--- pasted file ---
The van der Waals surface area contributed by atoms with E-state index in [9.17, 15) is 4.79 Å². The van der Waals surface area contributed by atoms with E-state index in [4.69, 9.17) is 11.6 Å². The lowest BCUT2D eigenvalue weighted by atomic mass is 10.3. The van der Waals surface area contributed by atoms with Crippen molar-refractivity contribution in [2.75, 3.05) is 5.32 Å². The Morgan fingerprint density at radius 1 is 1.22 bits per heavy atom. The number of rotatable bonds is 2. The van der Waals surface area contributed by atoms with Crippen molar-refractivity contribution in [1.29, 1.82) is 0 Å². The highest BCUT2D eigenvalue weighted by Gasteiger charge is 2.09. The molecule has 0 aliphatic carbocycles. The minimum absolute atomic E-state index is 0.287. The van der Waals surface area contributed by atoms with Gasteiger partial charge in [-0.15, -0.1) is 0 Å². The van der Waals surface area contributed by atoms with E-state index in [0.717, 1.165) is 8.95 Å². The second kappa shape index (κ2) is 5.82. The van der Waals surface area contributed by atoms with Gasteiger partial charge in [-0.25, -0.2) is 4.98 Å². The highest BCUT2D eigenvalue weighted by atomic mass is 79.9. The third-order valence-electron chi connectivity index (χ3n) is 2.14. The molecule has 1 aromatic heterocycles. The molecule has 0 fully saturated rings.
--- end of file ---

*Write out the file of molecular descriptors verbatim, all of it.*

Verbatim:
The van der Waals surface area contributed by atoms with E-state index in [9.17, 15) is 4.79 Å². The van der Waals surface area contributed by atoms with E-state index in [4.69, 9.17) is 11.6 Å². The lowest BCUT2D eigenvalue weighted by atomic mass is 10.3. The van der Waals surface area contributed by atoms with Crippen molar-refractivity contribution in [2.75, 3.05) is 5.32 Å². The Morgan fingerprint density at radius 1 is 1.22 bits per heavy atom. The number of rotatable bonds is 2. The van der Waals surface area contributed by atoms with Crippen molar-refractivity contribution in [1.29, 1.82) is 0 Å². The highest BCUT2D eigenvalue weighted by Gasteiger charge is 2.09. The molecule has 0 aliphatic carbocycles. The minimum absolute atomic E-state index is 0.287. The van der Waals surface area contributed by atoms with Gasteiger partial charge in [-0.15, -0.1) is 0 Å². The van der Waals surface area contributed by atoms with E-state index in [0.717, 1.165) is 8.95 Å². The second kappa shape index (κ2) is 5.82. The van der Waals surface area contributed by atoms with Gasteiger partial charge in [-0.25, -0.2) is 4.98 Å². The highest BCUT2D eigenvalue weighted by atomic mass is 79.9. The third-order valence-electron chi connectivity index (χ3n) is 2.14. The molecule has 1 aromatic heterocycles. The molecule has 0 fully saturated rings.